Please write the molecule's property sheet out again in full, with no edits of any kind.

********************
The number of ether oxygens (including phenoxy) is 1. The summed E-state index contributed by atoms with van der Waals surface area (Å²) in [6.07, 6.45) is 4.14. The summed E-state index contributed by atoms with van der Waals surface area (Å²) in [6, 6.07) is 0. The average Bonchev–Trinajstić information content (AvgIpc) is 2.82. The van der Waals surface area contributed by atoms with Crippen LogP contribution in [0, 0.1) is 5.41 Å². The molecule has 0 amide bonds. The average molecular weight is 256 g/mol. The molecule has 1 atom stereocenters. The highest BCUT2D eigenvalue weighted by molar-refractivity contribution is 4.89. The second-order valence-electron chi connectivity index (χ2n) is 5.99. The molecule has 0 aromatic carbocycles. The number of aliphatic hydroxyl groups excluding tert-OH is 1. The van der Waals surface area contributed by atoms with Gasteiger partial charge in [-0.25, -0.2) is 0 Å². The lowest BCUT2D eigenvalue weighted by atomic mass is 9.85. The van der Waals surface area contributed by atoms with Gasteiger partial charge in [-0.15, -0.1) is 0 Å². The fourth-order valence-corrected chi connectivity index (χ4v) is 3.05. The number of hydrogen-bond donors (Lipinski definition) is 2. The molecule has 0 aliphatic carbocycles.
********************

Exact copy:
The number of ether oxygens (including phenoxy) is 1. The summed E-state index contributed by atoms with van der Waals surface area (Å²) in [6.07, 6.45) is 4.14. The summed E-state index contributed by atoms with van der Waals surface area (Å²) in [6, 6.07) is 0. The average Bonchev–Trinajstić information content (AvgIpc) is 2.82. The van der Waals surface area contributed by atoms with Crippen LogP contribution in [0, 0.1) is 5.41 Å². The molecule has 0 amide bonds. The average molecular weight is 256 g/mol. The molecule has 1 atom stereocenters. The highest BCUT2D eigenvalue weighted by molar-refractivity contribution is 4.89. The second-order valence-electron chi connectivity index (χ2n) is 5.99. The molecule has 0 aromatic carbocycles. The number of aliphatic hydroxyl groups excluding tert-OH is 1. The van der Waals surface area contributed by atoms with Gasteiger partial charge in [-0.25, -0.2) is 0 Å². The lowest BCUT2D eigenvalue weighted by atomic mass is 9.85. The van der Waals surface area contributed by atoms with Gasteiger partial charge in [-0.15, -0.1) is 0 Å². The fourth-order valence-corrected chi connectivity index (χ4v) is 3.05. The number of hydrogen-bond donors (Lipinski definition) is 2. The molecule has 0 aliphatic carbocycles.